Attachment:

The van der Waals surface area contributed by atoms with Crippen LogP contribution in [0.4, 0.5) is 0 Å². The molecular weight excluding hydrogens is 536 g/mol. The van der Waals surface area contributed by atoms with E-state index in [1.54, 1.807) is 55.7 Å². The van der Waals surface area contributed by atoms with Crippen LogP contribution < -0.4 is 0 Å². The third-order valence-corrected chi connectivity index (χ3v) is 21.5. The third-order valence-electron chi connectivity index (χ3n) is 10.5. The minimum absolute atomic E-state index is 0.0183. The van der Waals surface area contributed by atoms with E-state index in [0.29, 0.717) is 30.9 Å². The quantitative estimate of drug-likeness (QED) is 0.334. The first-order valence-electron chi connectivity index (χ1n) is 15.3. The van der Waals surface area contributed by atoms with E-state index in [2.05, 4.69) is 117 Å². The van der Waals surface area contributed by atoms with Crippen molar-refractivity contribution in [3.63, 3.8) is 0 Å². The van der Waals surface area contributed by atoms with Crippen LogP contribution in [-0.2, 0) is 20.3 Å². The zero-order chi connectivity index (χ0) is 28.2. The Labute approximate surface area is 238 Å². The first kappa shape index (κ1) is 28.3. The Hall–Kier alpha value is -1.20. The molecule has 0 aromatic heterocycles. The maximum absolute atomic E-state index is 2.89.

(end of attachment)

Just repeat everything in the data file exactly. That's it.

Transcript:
The van der Waals surface area contributed by atoms with Crippen LogP contribution in [0.4, 0.5) is 0 Å². The molecular weight excluding hydrogens is 536 g/mol. The van der Waals surface area contributed by atoms with E-state index in [1.54, 1.807) is 55.7 Å². The van der Waals surface area contributed by atoms with Crippen LogP contribution < -0.4 is 0 Å². The third-order valence-corrected chi connectivity index (χ3v) is 21.5. The third-order valence-electron chi connectivity index (χ3n) is 10.5. The minimum absolute atomic E-state index is 0.0183. The van der Waals surface area contributed by atoms with E-state index in [0.29, 0.717) is 30.9 Å². The quantitative estimate of drug-likeness (QED) is 0.334. The first-order valence-electron chi connectivity index (χ1n) is 15.3. The van der Waals surface area contributed by atoms with E-state index in [2.05, 4.69) is 117 Å². The van der Waals surface area contributed by atoms with Crippen molar-refractivity contribution in [3.63, 3.8) is 0 Å². The van der Waals surface area contributed by atoms with Crippen LogP contribution in [-0.2, 0) is 20.3 Å². The zero-order chi connectivity index (χ0) is 28.2. The Labute approximate surface area is 238 Å². The first kappa shape index (κ1) is 28.3. The Hall–Kier alpha value is -1.20. The molecule has 0 aromatic heterocycles. The maximum absolute atomic E-state index is 2.89.